- Associated Press - Monday, May 21, 2012

NEW YORK (AP) - Broadcast television networks are determined to make you laugh.

The resurgence of situation comedies is the clearest trend to emerge from TV’s helter-skelter week of fall schedule announcements that just concluded. ABC, CBS, Fox and NBC will have 30 half-hour comedies on the air at the beginning of next season _ 32 by November _ compared to 17 at the opening of a new season five years ago.

Tuesday alone is a comic festival. The top networks will air eight sitcoms that night alone, with ABC promising two more in January.

“The audience is really open to comedy right now,” said Robert Greenblatt, NBC entertainment chief. The network made comedy its development priority, and is opening Tuesday and Friday to sitcoms next fall. NBC is also keeping four comedies on Thursday night, despite abysmal ratings.

The explanation is as much financial as cultural, and there’s a clear starting point.

Much as “The Cosby Show” was responsible for resurrecting sitcoms in the 1980s, ABC’s “Modern Family” played the same role this time. It was an instant critical hit when it premiered in 2009 and has grown to become ABC’s most popular scripted program. ABC Entertainment Group President Paul Lee called it “the defining comedy of our time.”

“I don’t think the networks gave up on (comedy),” said Brad Adgate, television analyst for Horizon Media. “There’s too much of a financial incentive to go with comedies. They were always trying. But they weren’t that good.”

The lesson for Fox coming out of this season was clear. The charming “New Girl” with Zooey Deschanel did well and was invited back for a new season; the special-effects laden drama “Terra Nova” was an expensive bust. Fox is building a four-sitcom night on Tuesdays led by “New Girl.”

It also can’t be lost on struggling NBC that it can invest in a complex drama like “Awake,” get good reviews and virtually no viewers. NBC’s fall schedule shows its drought in developing solid dramas: There’s no show that premiered between 1999 (“Law & Order: SVU”) and 2010 (“Parenthood”).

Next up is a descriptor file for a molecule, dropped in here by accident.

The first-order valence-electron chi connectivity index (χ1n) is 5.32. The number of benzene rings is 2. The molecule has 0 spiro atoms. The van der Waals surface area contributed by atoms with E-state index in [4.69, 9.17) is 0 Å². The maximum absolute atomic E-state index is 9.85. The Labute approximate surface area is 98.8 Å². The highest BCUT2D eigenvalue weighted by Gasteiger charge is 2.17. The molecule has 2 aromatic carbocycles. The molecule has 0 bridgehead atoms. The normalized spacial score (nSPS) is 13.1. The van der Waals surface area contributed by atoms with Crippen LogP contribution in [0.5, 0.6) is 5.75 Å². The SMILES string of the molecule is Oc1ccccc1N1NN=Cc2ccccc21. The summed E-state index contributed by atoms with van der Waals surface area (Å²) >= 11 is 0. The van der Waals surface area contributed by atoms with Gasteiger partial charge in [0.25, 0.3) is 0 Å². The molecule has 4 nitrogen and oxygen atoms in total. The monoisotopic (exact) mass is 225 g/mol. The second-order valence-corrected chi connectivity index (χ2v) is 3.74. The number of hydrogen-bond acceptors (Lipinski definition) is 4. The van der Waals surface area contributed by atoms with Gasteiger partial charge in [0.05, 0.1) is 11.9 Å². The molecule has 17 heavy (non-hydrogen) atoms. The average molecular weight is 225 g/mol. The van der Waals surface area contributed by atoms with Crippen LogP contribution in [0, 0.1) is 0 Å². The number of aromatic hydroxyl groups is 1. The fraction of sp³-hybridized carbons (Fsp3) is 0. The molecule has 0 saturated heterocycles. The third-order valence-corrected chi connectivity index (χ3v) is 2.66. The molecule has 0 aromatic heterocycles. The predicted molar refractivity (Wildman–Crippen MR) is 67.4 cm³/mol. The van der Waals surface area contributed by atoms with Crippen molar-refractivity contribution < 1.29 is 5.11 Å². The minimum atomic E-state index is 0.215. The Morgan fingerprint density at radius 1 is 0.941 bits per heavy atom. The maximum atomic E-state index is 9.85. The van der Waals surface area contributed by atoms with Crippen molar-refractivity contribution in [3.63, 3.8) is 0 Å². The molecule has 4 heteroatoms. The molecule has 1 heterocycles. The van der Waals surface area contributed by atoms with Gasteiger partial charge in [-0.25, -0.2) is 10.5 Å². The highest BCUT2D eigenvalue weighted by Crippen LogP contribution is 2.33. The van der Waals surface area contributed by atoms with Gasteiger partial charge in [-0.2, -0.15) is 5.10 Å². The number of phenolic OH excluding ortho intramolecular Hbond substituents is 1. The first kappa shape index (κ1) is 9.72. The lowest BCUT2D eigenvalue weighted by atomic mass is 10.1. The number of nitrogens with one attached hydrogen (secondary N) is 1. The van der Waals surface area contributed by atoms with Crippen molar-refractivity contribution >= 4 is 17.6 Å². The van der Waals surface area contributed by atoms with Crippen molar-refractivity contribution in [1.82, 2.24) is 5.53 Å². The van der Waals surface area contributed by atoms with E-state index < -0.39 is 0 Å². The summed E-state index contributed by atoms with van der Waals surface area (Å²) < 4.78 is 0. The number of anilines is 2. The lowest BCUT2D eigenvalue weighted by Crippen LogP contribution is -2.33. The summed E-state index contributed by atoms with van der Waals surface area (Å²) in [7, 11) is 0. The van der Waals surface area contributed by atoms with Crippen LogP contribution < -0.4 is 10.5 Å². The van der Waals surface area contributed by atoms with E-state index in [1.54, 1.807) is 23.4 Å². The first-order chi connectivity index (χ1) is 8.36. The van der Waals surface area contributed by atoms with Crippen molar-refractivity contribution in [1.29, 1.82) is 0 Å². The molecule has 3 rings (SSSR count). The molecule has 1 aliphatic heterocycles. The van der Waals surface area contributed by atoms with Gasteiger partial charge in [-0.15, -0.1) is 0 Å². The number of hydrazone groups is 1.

Many fans express on social media that they’re reluctant to commit to new dramas on broadcast networks for fear they will be quickly cancelled, said Sean Reckwerdt, TV analyst and cultural anthropologist for Networked Insights. CBS is the exception, he said.

Comedies, meanwhile, generally require less investment both personally and financially and the upside in success can be huge.

The slump in new comedy development during the mid-2000s meant there were fewer sitcoms available on the syndication market at precisely the time there was more interest in buying them. “The Big Bang Theory” and “Modern Family” commanded prices at or near $1.5 million an episode for their makers when they were sold in syndication less than two years ago.

Reruns of “The Big Bang Theory” have been such a big success for TBS since they started last fall that the network’s viewership is up more than 11 percent over last year, the Nielsen company said.

Demand is such that “2 Broke Girls” and “Mike & Molly” will soon hit the syndication market, even though CBS has made nowhere near the 100 episodes of the shows that is generally considered a benchmark for running repeats, said Bill Carroll, an expert on the syndication market for Katz Media. A classic sitcom can generate money for a long time; somewhere “I Love Lucy” and “M-A-S-H” episodes are still being shown.

“Not every show is like that, but certainly the blue chip players last forever,” Carroll said. “They’ll be running when we watch TV on our watches or watch on our glasses.”

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